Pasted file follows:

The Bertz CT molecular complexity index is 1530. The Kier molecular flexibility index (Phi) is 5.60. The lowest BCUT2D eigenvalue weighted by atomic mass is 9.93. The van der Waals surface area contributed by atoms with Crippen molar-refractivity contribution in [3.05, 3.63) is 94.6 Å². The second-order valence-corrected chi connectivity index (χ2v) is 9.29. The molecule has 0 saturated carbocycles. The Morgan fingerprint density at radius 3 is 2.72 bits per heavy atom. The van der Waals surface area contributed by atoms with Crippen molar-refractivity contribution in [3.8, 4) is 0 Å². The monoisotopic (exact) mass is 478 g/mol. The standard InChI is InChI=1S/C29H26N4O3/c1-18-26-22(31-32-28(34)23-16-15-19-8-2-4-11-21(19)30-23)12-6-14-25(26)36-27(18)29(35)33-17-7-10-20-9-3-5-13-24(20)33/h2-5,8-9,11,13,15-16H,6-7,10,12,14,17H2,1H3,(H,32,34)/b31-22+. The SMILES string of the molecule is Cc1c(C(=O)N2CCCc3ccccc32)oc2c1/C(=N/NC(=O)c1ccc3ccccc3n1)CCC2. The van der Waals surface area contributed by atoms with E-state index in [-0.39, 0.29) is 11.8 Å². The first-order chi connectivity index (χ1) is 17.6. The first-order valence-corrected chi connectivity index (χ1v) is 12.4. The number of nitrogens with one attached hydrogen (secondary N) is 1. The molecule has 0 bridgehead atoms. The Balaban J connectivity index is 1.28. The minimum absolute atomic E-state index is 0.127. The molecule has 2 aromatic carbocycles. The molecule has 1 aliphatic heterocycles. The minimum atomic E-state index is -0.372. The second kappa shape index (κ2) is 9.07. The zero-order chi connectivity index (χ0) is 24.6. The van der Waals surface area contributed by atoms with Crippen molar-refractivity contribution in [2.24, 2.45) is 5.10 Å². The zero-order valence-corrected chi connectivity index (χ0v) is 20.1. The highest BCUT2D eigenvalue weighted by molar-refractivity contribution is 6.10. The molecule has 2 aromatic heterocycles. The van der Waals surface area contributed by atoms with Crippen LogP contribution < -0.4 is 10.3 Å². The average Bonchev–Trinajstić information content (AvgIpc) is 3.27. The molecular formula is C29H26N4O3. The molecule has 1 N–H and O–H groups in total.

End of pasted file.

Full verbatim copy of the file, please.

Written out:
The Bertz CT molecular complexity index is 1530. The Kier molecular flexibility index (Phi) is 5.60. The lowest BCUT2D eigenvalue weighted by atomic mass is 9.93. The van der Waals surface area contributed by atoms with Crippen molar-refractivity contribution in [3.05, 3.63) is 94.6 Å². The second-order valence-corrected chi connectivity index (χ2v) is 9.29. The molecule has 0 saturated carbocycles. The Morgan fingerprint density at radius 3 is 2.72 bits per heavy atom. The van der Waals surface area contributed by atoms with Crippen molar-refractivity contribution in [3.8, 4) is 0 Å². The monoisotopic (exact) mass is 478 g/mol. The standard InChI is InChI=1S/C29H26N4O3/c1-18-26-22(31-32-28(34)23-16-15-19-8-2-4-11-21(19)30-23)12-6-14-25(26)36-27(18)29(35)33-17-7-10-20-9-3-5-13-24(20)33/h2-5,8-9,11,13,15-16H,6-7,10,12,14,17H2,1H3,(H,32,34)/b31-22+. The SMILES string of the molecule is Cc1c(C(=O)N2CCCc3ccccc32)oc2c1/C(=N/NC(=O)c1ccc3ccccc3n1)CCC2. The van der Waals surface area contributed by atoms with E-state index in [-0.39, 0.29) is 11.8 Å². The first-order chi connectivity index (χ1) is 17.6. The first-order valence-corrected chi connectivity index (χ1v) is 12.4. The number of nitrogens with one attached hydrogen (secondary N) is 1. The molecule has 0 bridgehead atoms. The Balaban J connectivity index is 1.28. The minimum absolute atomic E-state index is 0.127. The molecule has 2 aromatic carbocycles. The molecule has 1 aliphatic heterocycles. The minimum atomic E-state index is -0.372. The second kappa shape index (κ2) is 9.07. The zero-order chi connectivity index (χ0) is 24.6. The van der Waals surface area contributed by atoms with Crippen molar-refractivity contribution in [2.24, 2.45) is 5.10 Å². The zero-order valence-corrected chi connectivity index (χ0v) is 20.1. The highest BCUT2D eigenvalue weighted by molar-refractivity contribution is 6.10. The molecule has 2 aromatic heterocycles. The van der Waals surface area contributed by atoms with Crippen LogP contribution < -0.4 is 10.3 Å². The average Bonchev–Trinajstić information content (AvgIpc) is 3.27. The molecular formula is C29H26N4O3. The molecule has 1 N–H and O–H groups in total.